After two episodes in Indian waters: Coast Guard puts in place elaborate plan to rescue any aircraft in sea

The second incident was reported on September 15, when a Gulf Aircraft GFA 61 reported burning smell on board with 179 passengers when the aircraft was 100 NM — at least 200 km off Mumbai.

Written by Rashmi Rajput | Mumbai | Updated: October 27, 2016 2:22 am
 Coast Guard, India Cost guard, Plane crash in India ocean, Indian Coast guard rescue, Plane cash and India Coast guard, Latest news, India news, Maharashtra news, To deal with any Mass Rescue Operation involving an aircraft ditching into the sea, the Incident Command System has been set up by Coast Guard to effectively coordinate rescue operations.

WITH two near Sully-like episodes witnessed on Indian waters, the Indian Coast Guard (ICG) has devised an elaborate plan to conduct Search And Rescue (SAR) operations in the eventuality of an aircraft ditching in the sea. Sully, the Tom Hanks-starrer narrated the story of Captain Chesley Sullenberger’s January 2009 emergency landing of a commuter jet on the Hudson River, in which all 155 passengers and crew survived the crash.

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According to sources in the central agency, on July 26 this year, the Mumbai Air Traffic Control (ATC) intimated the Indian Coast Guard Maritime Rescue Coordination Centre (MRCC), Mumbai, that the pilot of the flight Boeing 777-300 (EK 652) with 319 passengers on board, at a distance of 200 nautical miles (NM) reported smoke on-board whilst on passage from UAE to Maldives (Male). The flight was diverted to Mumbai for an emergency landing.

“ICG being a SAR coordinator for maritime, the diversion was reported to us. We alerted all the associated SAR resource agencies to be vigil. At the same time two of our ships on patrol were pressed into action on the approach path of the aircraft to meet any exigency,” a senior official privy to the details told The Indian Express.

“Merchant ships and offshore oil platforms were also informed about the possibility of the aircraft landing into the sea. The State Disaster Management agency was also kept posted of the developing situation and was asked to keep assistance like ambulances and hospital beds ready in case the aircraft ditches in the waters,” added the official.

The aircraft managed to make an emergency landing at Mumbai Airport.

The second incident was reported on September 15, when a Gulf Aircraft GFA 61 reported burning smell on board with 179 passengers when the aircraft was 100 NM — at least 200 km off Mumbai.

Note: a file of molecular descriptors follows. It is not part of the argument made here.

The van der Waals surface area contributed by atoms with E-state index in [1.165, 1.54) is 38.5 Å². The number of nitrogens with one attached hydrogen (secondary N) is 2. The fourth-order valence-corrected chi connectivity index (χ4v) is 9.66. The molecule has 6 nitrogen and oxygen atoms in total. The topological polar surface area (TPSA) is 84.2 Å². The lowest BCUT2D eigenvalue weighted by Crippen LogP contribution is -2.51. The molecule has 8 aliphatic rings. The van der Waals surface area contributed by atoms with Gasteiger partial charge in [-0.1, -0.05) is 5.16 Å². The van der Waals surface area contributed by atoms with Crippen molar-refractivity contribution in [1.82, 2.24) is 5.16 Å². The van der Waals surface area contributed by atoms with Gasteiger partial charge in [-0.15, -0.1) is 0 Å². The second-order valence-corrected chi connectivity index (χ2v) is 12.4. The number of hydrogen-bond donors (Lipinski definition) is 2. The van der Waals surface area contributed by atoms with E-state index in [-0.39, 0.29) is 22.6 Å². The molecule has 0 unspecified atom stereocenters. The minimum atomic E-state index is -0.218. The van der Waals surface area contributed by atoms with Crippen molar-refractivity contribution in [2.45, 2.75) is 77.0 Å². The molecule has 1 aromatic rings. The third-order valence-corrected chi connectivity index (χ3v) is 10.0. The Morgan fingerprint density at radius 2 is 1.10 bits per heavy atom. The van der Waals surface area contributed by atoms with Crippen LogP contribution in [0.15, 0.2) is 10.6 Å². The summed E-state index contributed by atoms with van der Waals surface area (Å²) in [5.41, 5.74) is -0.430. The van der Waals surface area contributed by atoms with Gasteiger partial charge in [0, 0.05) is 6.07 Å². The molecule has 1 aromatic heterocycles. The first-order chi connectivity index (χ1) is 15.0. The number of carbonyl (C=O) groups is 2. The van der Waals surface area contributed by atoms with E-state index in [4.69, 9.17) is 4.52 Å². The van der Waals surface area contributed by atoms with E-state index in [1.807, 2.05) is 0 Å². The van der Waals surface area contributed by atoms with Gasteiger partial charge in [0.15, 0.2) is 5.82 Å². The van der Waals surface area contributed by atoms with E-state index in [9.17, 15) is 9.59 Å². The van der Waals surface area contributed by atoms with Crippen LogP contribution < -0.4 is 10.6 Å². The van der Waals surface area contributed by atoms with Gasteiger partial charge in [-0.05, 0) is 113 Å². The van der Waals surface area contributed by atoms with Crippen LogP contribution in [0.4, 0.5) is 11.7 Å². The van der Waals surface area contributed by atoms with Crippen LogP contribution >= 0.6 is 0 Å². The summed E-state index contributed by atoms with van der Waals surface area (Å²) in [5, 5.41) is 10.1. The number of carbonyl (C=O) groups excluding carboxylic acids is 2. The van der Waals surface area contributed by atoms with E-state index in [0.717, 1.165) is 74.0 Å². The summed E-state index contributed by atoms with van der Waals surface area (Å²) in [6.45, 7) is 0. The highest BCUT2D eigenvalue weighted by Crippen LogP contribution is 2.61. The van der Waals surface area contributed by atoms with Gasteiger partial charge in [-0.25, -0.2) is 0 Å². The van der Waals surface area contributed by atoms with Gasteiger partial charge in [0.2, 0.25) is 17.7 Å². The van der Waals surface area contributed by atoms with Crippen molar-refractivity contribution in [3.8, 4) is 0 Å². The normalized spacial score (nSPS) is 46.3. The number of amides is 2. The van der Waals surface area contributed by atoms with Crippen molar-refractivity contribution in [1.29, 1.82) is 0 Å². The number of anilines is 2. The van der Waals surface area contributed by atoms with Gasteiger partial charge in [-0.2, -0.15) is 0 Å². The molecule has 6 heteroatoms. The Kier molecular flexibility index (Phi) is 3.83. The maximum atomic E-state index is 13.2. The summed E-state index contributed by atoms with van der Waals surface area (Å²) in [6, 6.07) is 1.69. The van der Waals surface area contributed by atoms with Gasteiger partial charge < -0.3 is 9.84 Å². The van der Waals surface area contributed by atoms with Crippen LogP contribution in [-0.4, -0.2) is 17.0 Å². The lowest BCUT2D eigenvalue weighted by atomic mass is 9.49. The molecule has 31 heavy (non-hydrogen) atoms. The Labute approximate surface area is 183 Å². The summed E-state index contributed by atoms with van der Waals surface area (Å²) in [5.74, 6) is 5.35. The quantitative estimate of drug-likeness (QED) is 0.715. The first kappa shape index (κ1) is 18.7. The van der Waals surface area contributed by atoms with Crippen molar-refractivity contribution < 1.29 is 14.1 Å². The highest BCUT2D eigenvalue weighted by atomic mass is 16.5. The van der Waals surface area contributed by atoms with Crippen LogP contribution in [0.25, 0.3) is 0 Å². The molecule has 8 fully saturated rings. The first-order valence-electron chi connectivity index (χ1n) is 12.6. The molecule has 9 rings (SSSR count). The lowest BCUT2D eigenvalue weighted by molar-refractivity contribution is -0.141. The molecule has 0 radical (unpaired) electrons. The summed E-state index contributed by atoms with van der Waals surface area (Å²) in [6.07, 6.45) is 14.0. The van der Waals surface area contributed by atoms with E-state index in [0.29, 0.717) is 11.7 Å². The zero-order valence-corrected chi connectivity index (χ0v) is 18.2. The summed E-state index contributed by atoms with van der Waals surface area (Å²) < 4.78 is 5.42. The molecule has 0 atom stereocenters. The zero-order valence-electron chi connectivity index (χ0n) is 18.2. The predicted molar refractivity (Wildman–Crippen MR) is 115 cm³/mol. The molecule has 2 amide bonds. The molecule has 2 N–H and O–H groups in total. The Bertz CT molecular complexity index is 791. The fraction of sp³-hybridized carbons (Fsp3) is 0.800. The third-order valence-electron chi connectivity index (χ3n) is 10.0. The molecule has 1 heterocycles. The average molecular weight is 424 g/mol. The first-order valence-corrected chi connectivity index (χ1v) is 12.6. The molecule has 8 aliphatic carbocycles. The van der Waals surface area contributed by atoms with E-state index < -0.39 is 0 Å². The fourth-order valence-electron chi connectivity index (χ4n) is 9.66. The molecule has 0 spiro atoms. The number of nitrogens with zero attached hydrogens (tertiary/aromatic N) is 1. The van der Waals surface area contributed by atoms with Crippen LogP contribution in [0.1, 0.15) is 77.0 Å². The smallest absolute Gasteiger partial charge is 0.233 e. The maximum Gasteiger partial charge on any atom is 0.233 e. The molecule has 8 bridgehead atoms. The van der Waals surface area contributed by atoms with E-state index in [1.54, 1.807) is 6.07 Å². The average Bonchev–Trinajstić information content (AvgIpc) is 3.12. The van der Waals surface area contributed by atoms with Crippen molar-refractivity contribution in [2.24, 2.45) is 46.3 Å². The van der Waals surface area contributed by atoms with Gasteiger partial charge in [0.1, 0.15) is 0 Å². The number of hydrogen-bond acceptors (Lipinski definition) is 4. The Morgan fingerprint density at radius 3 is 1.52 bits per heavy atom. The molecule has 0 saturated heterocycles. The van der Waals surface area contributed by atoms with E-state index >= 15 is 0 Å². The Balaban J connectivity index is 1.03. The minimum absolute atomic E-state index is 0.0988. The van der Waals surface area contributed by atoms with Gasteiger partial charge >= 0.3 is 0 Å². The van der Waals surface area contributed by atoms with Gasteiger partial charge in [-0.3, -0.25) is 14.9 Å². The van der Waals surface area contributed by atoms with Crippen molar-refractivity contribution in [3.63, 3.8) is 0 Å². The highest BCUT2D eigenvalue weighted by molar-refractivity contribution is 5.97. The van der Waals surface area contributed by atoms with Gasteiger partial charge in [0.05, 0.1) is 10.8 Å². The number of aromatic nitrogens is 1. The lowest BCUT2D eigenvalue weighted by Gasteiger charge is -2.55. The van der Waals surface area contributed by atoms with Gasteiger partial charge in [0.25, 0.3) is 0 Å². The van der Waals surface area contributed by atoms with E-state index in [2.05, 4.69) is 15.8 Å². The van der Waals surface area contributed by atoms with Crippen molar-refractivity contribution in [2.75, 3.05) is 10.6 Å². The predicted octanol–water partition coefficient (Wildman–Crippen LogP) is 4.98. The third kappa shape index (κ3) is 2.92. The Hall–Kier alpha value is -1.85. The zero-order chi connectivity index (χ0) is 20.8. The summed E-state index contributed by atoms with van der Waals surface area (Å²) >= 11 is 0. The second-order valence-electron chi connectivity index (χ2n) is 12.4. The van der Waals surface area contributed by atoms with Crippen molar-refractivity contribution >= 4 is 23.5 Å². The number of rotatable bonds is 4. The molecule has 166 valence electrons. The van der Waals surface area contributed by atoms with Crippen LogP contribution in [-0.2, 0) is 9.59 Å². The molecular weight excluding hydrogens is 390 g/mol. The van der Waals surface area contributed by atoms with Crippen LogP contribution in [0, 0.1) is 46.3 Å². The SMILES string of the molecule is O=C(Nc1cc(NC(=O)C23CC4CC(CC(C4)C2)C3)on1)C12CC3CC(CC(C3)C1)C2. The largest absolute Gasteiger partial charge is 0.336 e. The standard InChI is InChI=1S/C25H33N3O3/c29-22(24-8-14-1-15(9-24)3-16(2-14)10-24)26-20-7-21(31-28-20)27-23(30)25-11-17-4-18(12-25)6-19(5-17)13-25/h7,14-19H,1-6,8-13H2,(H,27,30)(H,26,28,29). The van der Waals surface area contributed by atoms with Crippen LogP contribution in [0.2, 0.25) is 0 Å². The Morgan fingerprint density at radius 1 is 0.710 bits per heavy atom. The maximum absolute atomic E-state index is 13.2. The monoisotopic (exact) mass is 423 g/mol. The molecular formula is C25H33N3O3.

The ATC diverted the aircraft to Mumbai for a precautionary landing. At the same time, MRCC Mumbai was intimated. “The same drill was followed and medical assistance was kept on standby to ensure that we are able to rescue as many passengers as possible,” added the official.

In order to deal with any Mass Rescue Operation (MRO) involving an aircraft ditching into the sea, the Incident Command System (ICS) has been set up by the Coast Guard to effectively coordinate rescue operations.

“The ICS closely liaisons with the state disaster group. Four major sections have been established in the ICG — Operations, Planning and Logistics & Safety/Information Liaison. The members of ICS have been drawn from Mumbai International Airport Limited (MIAL), Air India, Aircraft Operators Committee (AOC), Municipal Corporation of Greater Mumbai (MCGM), INHS Asvini and the Immigration department,” revealed another official.

“It is not necessary that an aircraft make an emergency landing on land, the emergency can also be on water and therefore we have to prepare for any such eventuality. The first six hours after an aircraft crash lands on water are the golden hours for providing assistance to passengers without life jackets, as the person might not be able to swim for more than six hours. Once an emergency is declared by the ATC , we monitor the aircraft and simultaneously move our ships and also ask other merchant vessels in the route of the distressed aircraft to provide assistance,” explained an official.

“Once rescued, the passengers need urgent medical aid, and therefore ambulances should be kept on standby by the local authorities and even a special corridor for movement of these ambulances should be created so that we save their lives,” added the official.

“ICG is the national authority for maritime search and rescue in India covering an area of 4.6 million sq km. Coordination on part of all the stakeholders and regular rehearsals of Mass Rescue Operation exercise is required so that we meet any eventuality on the sea effectively,” K Natarajan, Additional Director General, Coast Guard Commander (Western Seaboard) told The Indian Express.

On May 3 this year, one such exercise of MRO was carried out. “The primary aim of the exercise was to demonstrate a real time scenario. Medical triage camps were established at four locations. MCGM actively participated and undertook large scale mobilisation,” said another official.

A total of 301 personnel from various agencies of Disaster Management Group, including 37 doctors, 23 nursing staff, nine pharmacist, 16 dresser, 15 paramedics staff and 20 ambulances, were positioned,” added the official.

rashmi.rajput@expressindia.com